The Cost of Divorce

A recent study (PDF) produced by a group of family-values organizations, led by the Institute for American Values attempts to quantify the public monetary costs of divorce (emphasis in original):

Based on the methodology, we estimate that family fragmentation costs U.S. taxpayers at least $112 billion each and every year, or more than $1 trillion each
decade. …
These costs arise from increased taxpayer expenditures for antipoverty, criminal justice, and education programs, and through lower levels of taxes paid by individuals who, as adults, earn less because of reduced opportunities as a result of having been more likely to grow up in poverty.

Arguments could and should be had over the methodology, but inasmuch as I’d intuitively accept the general proposition that divorce comes with a public price tag, that’s not what concerns me. Rather, it’s the policy implications section that catches my eye (emphasis in original):

First, public concern about the decline of marriage need not be based only on the important negative consequences for child well-being or on moral concerns, as important as these concerns may be. High rates of family fragmentation impose extraordinary costs on taxpayers. Reducing these costs is a legitimate concern of government, policymakers, and legislators, as well as civic leaders and faith communities.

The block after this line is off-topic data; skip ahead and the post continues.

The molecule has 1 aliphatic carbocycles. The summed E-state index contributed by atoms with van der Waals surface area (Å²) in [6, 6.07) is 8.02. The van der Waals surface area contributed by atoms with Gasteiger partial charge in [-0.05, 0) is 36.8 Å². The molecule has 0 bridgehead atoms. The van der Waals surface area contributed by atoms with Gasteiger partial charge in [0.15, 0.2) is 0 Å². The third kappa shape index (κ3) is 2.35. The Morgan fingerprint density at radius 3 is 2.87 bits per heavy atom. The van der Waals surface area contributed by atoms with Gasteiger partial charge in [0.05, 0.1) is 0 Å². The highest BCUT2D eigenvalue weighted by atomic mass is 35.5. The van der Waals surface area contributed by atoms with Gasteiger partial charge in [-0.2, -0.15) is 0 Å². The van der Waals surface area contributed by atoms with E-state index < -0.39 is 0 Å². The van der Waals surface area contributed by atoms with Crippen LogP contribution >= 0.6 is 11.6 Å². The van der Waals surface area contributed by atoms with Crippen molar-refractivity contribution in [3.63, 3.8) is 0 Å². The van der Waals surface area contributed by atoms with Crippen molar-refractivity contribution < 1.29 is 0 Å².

Second, even very small increases in stable marriage rates would result in very large returns to taxpayers. For example, a mere 1 percent reduction in rates of family fragmentation would save taxpayers $1.12 billion annually.
Given the modest cost of government and civic marriage-strengthening programs, even more modest success rates in strengthening marriages would be cost-effective.

This is one of those areas in which I think the cultural right has been corrupted by the modern impulse toward big government. If we wish to help families, we should remove some of the stress imposed by high taxes and pervasive regulations. If we wish to encourage marriage, rather than filter money through layered bureaucracies in targeted efforts within the compromise boundaries of public expenditures and support, we should clear the way for those who would teach marriage, so to speak, as a matter of moral imperative.
It isn’t too outlandish of a quip to suggest that those who wish to strengthen the culture of marriage ought to focus on such measures as changing the education system to allow parents to choose whatever schools they like for their children — whether religiously based, or not (provided the schools meet a standard of academic rigor). After protecting the definition of marriage, traditionalists should content themselves with dismantling walls against religion and free speech that have sprouted like weeds in the law.
In the long run, expanding the nanny state will do more damage than good.

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roger
roger
13 years ago

Serial Adulterer, Newt Gingrich has more
infomation on this problem, on his website.